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COVID-19

Danish authorities warn of new measures after Covid-19 cases increase

Local measures to contain increasing numbers of new coronavirus cases could be introduced at the beginning of next week.

Danish authorities warn of new measures after Covid-19 cases increase
Photo: Philip Davali/Ritzau Scanpix

A total of 173 new cases of coronavirus were registered in the latest daily update on Friday, following Thursday’s total of 179.

The numbers from the State Serum Institute appear a reversal of the improvement in Denmark's infections figures in late August.

The number of hospitalised people with Covid-19 in Denmark now stands at 18. Three people are in intensive care and all three are receiving ventilator treatment. One new death with coronavirus was registered on Friday, taking Denmark’s total lives lost to Covid-19 since the beginning of the pandemic to 627.

Previous days this week saw 111 (Wednesday), 99 (Tuesday) and 94 (Monday) cases registered. The figure was under 100 for seven consecutive days during last week.

The figure of 179 from Thursday is the highest daily tally since April 22nd.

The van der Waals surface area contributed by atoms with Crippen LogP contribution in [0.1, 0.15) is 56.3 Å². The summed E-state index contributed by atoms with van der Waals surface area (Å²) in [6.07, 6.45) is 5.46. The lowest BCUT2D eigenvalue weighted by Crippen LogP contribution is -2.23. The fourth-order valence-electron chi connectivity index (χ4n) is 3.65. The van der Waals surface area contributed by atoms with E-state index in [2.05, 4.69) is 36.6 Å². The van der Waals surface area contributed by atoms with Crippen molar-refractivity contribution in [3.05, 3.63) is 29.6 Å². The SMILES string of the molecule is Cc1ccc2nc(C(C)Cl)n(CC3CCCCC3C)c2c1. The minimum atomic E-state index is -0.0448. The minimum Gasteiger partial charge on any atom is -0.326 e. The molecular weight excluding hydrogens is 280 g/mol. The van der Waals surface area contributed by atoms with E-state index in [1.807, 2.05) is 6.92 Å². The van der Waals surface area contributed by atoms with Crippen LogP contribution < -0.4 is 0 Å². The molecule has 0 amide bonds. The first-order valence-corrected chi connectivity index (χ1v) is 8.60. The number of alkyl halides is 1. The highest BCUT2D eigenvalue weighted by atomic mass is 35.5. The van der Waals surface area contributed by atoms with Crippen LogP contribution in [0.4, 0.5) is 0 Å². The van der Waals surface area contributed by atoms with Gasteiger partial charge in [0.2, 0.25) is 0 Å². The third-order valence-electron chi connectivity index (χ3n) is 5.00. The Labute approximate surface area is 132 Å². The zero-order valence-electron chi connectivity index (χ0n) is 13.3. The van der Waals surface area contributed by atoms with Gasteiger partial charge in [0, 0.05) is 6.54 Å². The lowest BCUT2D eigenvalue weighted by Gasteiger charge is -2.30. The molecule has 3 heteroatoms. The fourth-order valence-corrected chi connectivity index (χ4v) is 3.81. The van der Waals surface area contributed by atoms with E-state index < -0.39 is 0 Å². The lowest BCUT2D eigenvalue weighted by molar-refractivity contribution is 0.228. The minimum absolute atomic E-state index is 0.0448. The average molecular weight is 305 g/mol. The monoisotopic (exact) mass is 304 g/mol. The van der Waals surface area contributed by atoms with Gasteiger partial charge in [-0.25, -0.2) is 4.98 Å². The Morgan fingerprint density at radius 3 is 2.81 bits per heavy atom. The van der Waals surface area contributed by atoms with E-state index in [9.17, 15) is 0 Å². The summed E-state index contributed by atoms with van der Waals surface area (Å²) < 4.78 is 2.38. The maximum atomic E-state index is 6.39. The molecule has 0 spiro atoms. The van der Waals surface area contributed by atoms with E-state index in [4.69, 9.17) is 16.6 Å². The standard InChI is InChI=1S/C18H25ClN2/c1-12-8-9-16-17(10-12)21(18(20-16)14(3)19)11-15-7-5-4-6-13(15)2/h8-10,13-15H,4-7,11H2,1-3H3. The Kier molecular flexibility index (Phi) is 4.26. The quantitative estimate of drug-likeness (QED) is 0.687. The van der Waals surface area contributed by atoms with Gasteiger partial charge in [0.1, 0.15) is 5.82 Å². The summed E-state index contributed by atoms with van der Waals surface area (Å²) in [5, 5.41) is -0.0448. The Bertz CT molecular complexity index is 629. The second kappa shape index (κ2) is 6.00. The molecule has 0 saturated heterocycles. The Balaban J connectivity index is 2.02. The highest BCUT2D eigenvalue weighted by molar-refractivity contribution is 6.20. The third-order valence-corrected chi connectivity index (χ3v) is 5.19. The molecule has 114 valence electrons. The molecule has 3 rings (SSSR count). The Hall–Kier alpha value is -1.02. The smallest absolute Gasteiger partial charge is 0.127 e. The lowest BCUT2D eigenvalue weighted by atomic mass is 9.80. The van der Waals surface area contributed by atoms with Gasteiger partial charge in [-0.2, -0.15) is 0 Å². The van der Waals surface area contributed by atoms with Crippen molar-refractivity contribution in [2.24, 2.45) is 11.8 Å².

New containment measures could be put in place if infection numbers in several towns do not improve by Monday, health authorities said at a press briefing on Friday.

“If infections keep increasing, it is not unrealistic for us to put stricter resources to use as soon as Monday,” Anne Lykke Petri, head of the Danish Patient Safety Authority, said according to DR’s report.

That was confirmed by health minister Magnus Heunicke.

“It is clear that if the infections continue to increase, we will have to use some of the tools that we know from (experience in) Aarhus have a significant effect in bringing down infections,” Heunicke said in reference to measures in Denmark’s second city, which saw a spike in cases in the first half of August.

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Those measures included partial closures of educational institutions and a requirement to wear face masks on public transport. The latter measure is now a national requirement at all times.

“Local shutdowns are one of the options at the top of our toolbox. We’ll look at the numbers again this weekend and if necessary, we will reach for some of these,” Heunicke said.